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Celebrities back call for fair pay for care workers

Joanna Lumley and comedian Jo Brand are backing a national campaign organised by UNISON to urge the government to end poverty wages for care staff.   

Both performers recorded individual video messages of support for the Pay Fair for Care online rally, which was attended by care staff, politicians, unions, charities and employers. 

Many employees in care homes and those looking after people in the community earn less than the real living wage of £9.50 an hour (£10.85 in London). UNISON – the biggest union representing care staff in the UK – wants ministers to ensure every care worker is on the real living wage rate as a bare minimum.  

More than 23,000 people have already signed a parliamentary petition calling for a £3.9billion special support fund to make fair pay a reality for care staff across the country.     

In her message, Joanna Lumley highlights how care workers are an ‘invisible part’ of the health system and the ‘forgotten ones’. The actor says: 

I’m backing UNISON’s call for a living wage for all care workers. They seem to be the invisible part of our nation’s health system. It seems massively unfair they’re the forgotten ones. These people who do so much for so many people, so selflessly, 24/7.  Thanks to you, you’re keeping the country going. So, bless your sweet hearts and, as Patsy would say, ‘Cheers, sweeties. Thanks a lot’.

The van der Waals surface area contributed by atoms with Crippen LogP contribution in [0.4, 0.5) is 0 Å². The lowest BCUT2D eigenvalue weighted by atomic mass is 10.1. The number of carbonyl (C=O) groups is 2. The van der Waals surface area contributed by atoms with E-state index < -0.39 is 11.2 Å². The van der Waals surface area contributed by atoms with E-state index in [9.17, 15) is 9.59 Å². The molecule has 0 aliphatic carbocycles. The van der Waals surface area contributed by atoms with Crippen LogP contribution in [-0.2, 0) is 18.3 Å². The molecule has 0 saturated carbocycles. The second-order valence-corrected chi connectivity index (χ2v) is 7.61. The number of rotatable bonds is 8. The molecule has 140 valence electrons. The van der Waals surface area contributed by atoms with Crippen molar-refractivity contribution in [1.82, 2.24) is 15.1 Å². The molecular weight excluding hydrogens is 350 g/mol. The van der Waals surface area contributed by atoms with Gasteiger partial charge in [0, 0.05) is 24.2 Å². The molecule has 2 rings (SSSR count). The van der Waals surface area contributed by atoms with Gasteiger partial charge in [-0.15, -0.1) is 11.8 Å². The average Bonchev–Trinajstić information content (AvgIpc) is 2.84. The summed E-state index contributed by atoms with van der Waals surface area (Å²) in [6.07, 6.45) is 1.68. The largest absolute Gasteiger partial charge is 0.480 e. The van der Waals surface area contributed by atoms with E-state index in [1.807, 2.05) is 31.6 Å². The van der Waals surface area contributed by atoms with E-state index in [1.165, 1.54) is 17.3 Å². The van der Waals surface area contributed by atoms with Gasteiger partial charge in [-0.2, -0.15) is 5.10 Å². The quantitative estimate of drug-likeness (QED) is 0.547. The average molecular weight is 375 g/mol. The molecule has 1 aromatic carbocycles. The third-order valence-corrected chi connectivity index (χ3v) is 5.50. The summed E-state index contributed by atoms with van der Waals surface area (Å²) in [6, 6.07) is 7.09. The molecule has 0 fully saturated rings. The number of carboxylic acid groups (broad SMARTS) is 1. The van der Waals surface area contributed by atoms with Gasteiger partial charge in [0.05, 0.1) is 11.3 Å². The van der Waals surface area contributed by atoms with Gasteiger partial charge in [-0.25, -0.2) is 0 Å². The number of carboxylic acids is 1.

In her video, Jo Brand says:

In a parallel universe, dedication and hard work would be rewarded with decent pay. Unfortunately, we do not live in a parallel universe – we’re in this one.  And care workers simply are not rewarded for the very, very hard work they do. Especially in these really, really difficult times. All I’m here to do is to say pay care workers a living wage.

UNISON general secretary Christina McAnea said:

Care staff have been applauded as national heroes. But Covid has forced them into life-threatening working conditions and caused untold mental strain.  The vast majority don’t even earn a living wage and cannot comfortably feed their families or pay the rent. The message to ministers is that it’s time care staff got a fair deal.

Photo: UNISON